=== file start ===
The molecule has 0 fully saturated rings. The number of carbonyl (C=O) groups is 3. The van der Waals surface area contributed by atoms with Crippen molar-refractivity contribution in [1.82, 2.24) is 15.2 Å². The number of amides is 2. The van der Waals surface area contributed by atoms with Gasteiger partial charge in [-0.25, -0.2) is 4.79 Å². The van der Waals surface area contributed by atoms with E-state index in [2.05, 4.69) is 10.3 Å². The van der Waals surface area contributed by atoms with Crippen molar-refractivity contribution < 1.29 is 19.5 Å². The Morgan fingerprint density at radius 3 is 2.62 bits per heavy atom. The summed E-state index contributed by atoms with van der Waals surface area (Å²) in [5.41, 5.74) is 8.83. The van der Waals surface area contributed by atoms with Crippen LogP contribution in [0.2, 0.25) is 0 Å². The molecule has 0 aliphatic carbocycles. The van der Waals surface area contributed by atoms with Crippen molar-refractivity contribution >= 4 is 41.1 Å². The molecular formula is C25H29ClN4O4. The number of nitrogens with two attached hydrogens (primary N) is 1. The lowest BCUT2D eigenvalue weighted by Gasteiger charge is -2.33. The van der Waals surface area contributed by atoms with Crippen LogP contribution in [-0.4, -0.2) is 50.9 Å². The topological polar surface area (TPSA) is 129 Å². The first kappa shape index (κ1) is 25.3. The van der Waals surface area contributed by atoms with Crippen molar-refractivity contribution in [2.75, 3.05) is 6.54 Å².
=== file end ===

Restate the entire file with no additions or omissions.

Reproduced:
The molecule has 0 fully saturated rings. The number of carbonyl (C=O) groups is 3. The van der Waals surface area contributed by atoms with Crippen molar-refractivity contribution in [1.82, 2.24) is 15.2 Å². The number of amides is 2. The van der Waals surface area contributed by atoms with Gasteiger partial charge in [-0.25, -0.2) is 4.79 Å². The van der Waals surface area contributed by atoms with E-state index in [2.05, 4.69) is 10.3 Å². The van der Waals surface area contributed by atoms with Crippen molar-refractivity contribution < 1.29 is 19.5 Å². The Morgan fingerprint density at radius 3 is 2.62 bits per heavy atom. The summed E-state index contributed by atoms with van der Waals surface area (Å²) in [5.41, 5.74) is 8.83. The van der Waals surface area contributed by atoms with Crippen LogP contribution in [0.2, 0.25) is 0 Å². The molecule has 0 aliphatic carbocycles. The van der Waals surface area contributed by atoms with Crippen molar-refractivity contribution >= 4 is 41.1 Å². The molecular formula is C25H29ClN4O4. The number of nitrogens with two attached hydrogens (primary N) is 1. The lowest BCUT2D eigenvalue weighted by Gasteiger charge is -2.33. The van der Waals surface area contributed by atoms with Crippen LogP contribution in [-0.4, -0.2) is 50.9 Å². The topological polar surface area (TPSA) is 129 Å². The first kappa shape index (κ1) is 25.3. The van der Waals surface area contributed by atoms with Crippen molar-refractivity contribution in [2.75, 3.05) is 6.54 Å².